The end of Level 2 of DMS – part 2

As promised here is part 2 of 2.


  1. Albert Einstein died of a ruptured aneurysm that he thought was acute cholecystitis (which is an inflamed gallbladder).
  2. When the walls of the gallbladder calcify you can get what is called a porcelain gallbladder, pretty rare but sounds cool.
  3. If you have a gallstone obstruction you can become jaundice. I always thought jaundice was only if something was wrong with your liver.
  4. WES Gallbladder: is when you have chronic gallbladder inflammation where the gallbladder empties its content and then never refills. It just stops working.
  5. There are many renal variants. I have probably already seen most of the ones discussed in my classmates. I’ve seen dromedary hump, junctional parenchymal defect, retained lobulated contour. They seem to be fairly common.
  6. We can see appendicitis and sometimes you can have an appendicolith or fecolith, which is a fecal stone.
  7. The bowel can go inside itself, it’s called: Intussusception.
  8. Some interesting things that can be found in the kidneys are Staghorn caluli, they look like a stags horn or a milk cyst.
  9. You can have incompetent valves in your ureter (tube leading from kidneys to the bladder), this can cause pee to move back up to the kidneys.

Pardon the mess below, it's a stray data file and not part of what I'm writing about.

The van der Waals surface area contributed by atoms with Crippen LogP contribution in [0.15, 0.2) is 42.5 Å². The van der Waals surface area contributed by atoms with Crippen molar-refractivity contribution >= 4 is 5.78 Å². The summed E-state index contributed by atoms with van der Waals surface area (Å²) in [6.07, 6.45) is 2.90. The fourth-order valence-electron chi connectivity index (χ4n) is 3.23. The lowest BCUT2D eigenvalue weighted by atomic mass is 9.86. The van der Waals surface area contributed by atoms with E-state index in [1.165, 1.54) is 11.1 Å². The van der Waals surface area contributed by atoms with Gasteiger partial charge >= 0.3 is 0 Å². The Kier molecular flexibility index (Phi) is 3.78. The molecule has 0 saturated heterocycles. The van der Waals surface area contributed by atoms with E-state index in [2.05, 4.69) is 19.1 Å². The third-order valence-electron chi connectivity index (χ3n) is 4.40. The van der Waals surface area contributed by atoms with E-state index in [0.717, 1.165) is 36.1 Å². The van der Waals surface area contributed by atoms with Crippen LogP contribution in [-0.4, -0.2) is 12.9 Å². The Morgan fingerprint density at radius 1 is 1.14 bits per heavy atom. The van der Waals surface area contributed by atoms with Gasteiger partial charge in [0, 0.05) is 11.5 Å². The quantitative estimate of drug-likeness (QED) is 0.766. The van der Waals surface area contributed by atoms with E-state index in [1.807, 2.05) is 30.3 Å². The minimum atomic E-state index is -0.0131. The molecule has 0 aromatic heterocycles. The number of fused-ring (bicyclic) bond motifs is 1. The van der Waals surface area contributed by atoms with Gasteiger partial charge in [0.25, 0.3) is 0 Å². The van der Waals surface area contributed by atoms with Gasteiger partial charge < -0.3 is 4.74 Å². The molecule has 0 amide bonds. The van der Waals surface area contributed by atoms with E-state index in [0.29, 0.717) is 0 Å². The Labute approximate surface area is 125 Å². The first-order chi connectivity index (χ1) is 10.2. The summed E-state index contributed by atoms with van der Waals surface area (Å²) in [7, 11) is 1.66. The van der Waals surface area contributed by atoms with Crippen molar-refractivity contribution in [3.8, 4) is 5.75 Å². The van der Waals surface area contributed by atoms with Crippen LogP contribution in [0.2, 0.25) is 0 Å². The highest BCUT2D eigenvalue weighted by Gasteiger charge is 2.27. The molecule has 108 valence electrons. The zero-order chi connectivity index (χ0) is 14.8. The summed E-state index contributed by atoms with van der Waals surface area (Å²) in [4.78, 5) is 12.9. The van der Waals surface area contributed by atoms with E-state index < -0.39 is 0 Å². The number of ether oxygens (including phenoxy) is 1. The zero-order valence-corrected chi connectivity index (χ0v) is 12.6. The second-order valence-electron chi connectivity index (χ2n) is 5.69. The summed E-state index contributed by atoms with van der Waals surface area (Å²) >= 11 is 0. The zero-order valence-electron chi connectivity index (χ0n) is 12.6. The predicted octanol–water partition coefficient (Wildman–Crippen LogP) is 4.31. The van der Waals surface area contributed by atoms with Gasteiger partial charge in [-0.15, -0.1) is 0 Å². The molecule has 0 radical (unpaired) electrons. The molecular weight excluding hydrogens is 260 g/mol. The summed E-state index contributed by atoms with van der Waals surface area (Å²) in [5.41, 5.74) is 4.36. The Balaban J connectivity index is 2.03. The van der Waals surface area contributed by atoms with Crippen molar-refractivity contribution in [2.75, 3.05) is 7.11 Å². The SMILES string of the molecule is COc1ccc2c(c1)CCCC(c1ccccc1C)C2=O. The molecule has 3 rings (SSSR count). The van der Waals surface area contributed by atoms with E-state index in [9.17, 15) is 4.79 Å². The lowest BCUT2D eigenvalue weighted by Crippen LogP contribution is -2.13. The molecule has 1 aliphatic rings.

10. Polysplenia: is a person with multiple spleens.

Woman’s Health

  1. We start counting gestational age before conception, there’s 266 days of actual baby growth but we count starting from last menstrual period and ovulation which is an extra 14 days.
  2. At 2 weeks women ovulate and 3 weeks gestational age is when fertilization occurs. We can see the gestational sac 5 weeks gestational age and can pick up a heart rate at 6 weeks. That is amazing.
  3. After 10 weeks gestational age the baby is now a fetus.
  4. We spend a lot of time figuring out how the baby is laying and the babies orientation. It is quite tricky.
  5. We check for situs inversus on every baby, this means if they have their organs flipped.
  6. We check their kidneys, bladder, bowel, abdomen, limbs, neural tubes, spine, brain, face, thorax and heart.
  7. Amniotic fluid is the baby’s pee, it actually very important in the development of the baby’s lungs. It is very important for overall health of the baby, indicated if it is growing at a healthy rate.
  8. Measuring the baby’s abdominal circumference is most important measurement.
  9. We can see the baby’s brain. The bones have not ossified completely allowing the ultrasound waves to penetrate through.
  10. A baby’s heart in utero is more horizontal and adult’s it is more vertical. We can actually see the whole heart even the valves.

Congratulations to my class on finishing term 2! So proud of everyone. See you all in September.

Photo Cred: featured image, Kidney, hello kidneyrocking out and Disney babies

Content Cred: DSON2000 level classes

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